Green buildings and the law in Taiwan

Green buildings and the law in Taiwan

Jui-Ling Chen and Chiung-yu Chiu

11.1 Introduction

The development of green building requires a variety of effective and successive promotion efforts to accomplish an internalized transformation of industry and society. From the Earth Summit 1992 in Rio de Janeiro to the recent UN Climate Change Conference 2009 in Copenhagen, international summits not only frequently raised the international community’s awareness of the crucial challenges of global climate change but also took actions to pursue sustainability during the past two decades. Following such a global pulse and confronting its own environmental predicaments, the government of Taiwan actively adopted concrete steps to come up with a series of policy instruments and implementation strategies for sustainable development. The concept of green building and its corresponding promotion programmes were thus initiated and have been incorporated into the national development plan as one of the most effective promotion measures in forging a better living environment. In order to address the topic of green buildings and the law, the chapter will be organized along the lines of the evolution of green building development in Taiwan. The entire evolution can be divided into three phases: technology research, policy promotion, and regulation implementation. The three ongoing stages can also form a feedback system so that the regulation of green building can meet the latest developments of green building technology. The “research” stage is typically aimed at identifying an adequate green building definition, to establish its assessment mechanism, and to develop relevant techniques. The “policy” stage is to promote the concept of green building, to facilitate the adoption of green building design with subsidies or incentives, and to conduct demonstrative projects that industry may follow. The “regulation” stage is to comprehensively implement green buildings through building regulations that industry must follow. Based on these three stages, the chapter is divided into three sections, green building research, green building policy, green buildings and the law, and followed by a concise conclusion.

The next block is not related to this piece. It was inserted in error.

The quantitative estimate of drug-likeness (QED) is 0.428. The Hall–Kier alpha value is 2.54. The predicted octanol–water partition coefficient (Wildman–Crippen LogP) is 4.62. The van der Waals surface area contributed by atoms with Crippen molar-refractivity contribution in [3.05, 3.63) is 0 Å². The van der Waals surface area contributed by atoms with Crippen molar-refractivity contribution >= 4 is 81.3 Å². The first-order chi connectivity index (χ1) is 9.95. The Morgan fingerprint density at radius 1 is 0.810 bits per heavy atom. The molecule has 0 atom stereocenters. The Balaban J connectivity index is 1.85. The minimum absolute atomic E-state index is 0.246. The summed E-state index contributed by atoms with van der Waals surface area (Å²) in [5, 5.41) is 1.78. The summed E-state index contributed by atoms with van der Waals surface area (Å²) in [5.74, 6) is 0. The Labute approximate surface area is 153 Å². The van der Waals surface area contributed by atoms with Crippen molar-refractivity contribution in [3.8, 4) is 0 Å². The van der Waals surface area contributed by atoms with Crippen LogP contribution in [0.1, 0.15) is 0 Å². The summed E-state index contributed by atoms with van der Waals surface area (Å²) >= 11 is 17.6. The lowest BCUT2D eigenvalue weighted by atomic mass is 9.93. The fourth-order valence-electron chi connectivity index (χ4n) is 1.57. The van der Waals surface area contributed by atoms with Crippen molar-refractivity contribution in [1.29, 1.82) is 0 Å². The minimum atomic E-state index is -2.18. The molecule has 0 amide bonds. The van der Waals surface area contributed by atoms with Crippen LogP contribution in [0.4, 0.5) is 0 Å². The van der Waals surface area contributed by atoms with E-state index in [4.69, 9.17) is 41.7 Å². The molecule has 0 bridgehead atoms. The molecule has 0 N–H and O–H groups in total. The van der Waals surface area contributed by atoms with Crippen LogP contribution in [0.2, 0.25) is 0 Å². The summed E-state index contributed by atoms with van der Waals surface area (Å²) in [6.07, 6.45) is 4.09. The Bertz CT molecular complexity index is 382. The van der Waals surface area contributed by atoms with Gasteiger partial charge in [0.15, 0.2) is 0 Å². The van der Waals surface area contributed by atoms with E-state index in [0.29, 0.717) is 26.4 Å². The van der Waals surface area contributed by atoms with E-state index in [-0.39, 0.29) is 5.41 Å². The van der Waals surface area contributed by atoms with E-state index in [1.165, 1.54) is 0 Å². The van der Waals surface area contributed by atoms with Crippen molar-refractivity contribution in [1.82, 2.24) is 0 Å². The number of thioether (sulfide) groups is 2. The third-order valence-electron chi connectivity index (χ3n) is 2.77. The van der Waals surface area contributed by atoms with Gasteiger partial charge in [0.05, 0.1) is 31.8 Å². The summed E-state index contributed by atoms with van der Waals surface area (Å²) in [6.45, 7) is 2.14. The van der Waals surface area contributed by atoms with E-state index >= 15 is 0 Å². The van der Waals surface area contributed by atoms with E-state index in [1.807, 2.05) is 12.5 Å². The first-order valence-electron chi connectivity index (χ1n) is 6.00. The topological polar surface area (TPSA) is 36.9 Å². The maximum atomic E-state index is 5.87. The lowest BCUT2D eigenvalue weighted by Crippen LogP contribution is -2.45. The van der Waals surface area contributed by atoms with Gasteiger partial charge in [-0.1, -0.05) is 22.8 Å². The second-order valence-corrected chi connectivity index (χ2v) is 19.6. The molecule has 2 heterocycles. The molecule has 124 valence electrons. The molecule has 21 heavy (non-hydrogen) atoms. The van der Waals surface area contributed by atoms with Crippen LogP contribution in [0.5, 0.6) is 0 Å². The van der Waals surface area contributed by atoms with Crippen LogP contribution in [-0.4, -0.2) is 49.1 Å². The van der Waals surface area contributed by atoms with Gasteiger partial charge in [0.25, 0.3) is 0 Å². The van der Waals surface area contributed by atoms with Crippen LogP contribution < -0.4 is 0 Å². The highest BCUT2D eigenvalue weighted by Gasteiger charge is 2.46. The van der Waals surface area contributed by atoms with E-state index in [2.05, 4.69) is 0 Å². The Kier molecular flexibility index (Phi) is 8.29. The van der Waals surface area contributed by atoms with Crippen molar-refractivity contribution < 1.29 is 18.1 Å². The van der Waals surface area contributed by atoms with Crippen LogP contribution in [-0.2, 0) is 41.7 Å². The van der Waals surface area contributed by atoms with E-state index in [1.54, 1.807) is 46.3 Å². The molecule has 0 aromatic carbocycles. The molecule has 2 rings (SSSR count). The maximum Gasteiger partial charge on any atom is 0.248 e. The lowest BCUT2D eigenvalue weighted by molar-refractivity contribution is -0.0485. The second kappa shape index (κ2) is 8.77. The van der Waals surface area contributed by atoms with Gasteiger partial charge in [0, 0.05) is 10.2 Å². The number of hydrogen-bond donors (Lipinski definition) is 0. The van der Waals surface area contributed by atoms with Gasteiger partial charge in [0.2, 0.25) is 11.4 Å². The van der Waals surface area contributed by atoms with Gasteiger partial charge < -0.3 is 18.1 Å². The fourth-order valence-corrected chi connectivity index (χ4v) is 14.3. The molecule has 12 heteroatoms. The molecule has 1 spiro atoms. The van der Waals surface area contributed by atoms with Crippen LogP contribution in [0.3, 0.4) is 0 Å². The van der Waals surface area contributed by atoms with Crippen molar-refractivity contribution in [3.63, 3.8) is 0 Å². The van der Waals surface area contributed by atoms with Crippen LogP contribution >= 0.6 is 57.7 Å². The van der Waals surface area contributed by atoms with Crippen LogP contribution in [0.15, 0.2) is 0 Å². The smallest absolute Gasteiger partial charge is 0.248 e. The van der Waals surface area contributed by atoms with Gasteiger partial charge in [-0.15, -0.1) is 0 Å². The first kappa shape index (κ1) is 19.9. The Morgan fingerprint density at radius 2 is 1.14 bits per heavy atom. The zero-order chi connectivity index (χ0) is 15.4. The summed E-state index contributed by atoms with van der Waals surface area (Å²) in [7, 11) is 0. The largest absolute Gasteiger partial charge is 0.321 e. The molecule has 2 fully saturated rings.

11.2 Green building research in Taiwan

The green building technology research in Taiwan was devised from a series of systematic local surveys and studies. After many years of research, the Architecture and Building Research Institute (ABRI) of Taiwan proposed the ENVLOAD (Building ENVelope Thermal LOAD) as the earliest energy saving standard for building shell design in Taiwan and this was incorporated into Taiwan’s building regulation in 1995. In order to further effectively alleviate the load of building construction and urban development to the environment with a broader aspect, the ABRI started to conduct a series of national green building research plans from July 1997, including the “Green Building and Living Environment Technology Plan,” the first phase of which was from 1998 to 2001 and the second one from 2002 to 2006; “Green Building and Sustainable Environment Technology Plan” followed from 2007 to 2010; and there is a draft “Sustainable Green Building and Energy Saving Technology Plan,” expected from 2011 to 2014. These plans and the expenses for each year are summarized in Table 11.1. The injection of more than 300 million NTD and the growing investment trend obviously show a strong domestic interest in the green building technology development of Taiwan over the last decade.

Table 11.1 Green building technology plans in Taiwan


* Unit: 1,000 NTD. Exchange rate: 1 USD equals to 29.5 NTD.

Source: Adapted from ABRI, 2005.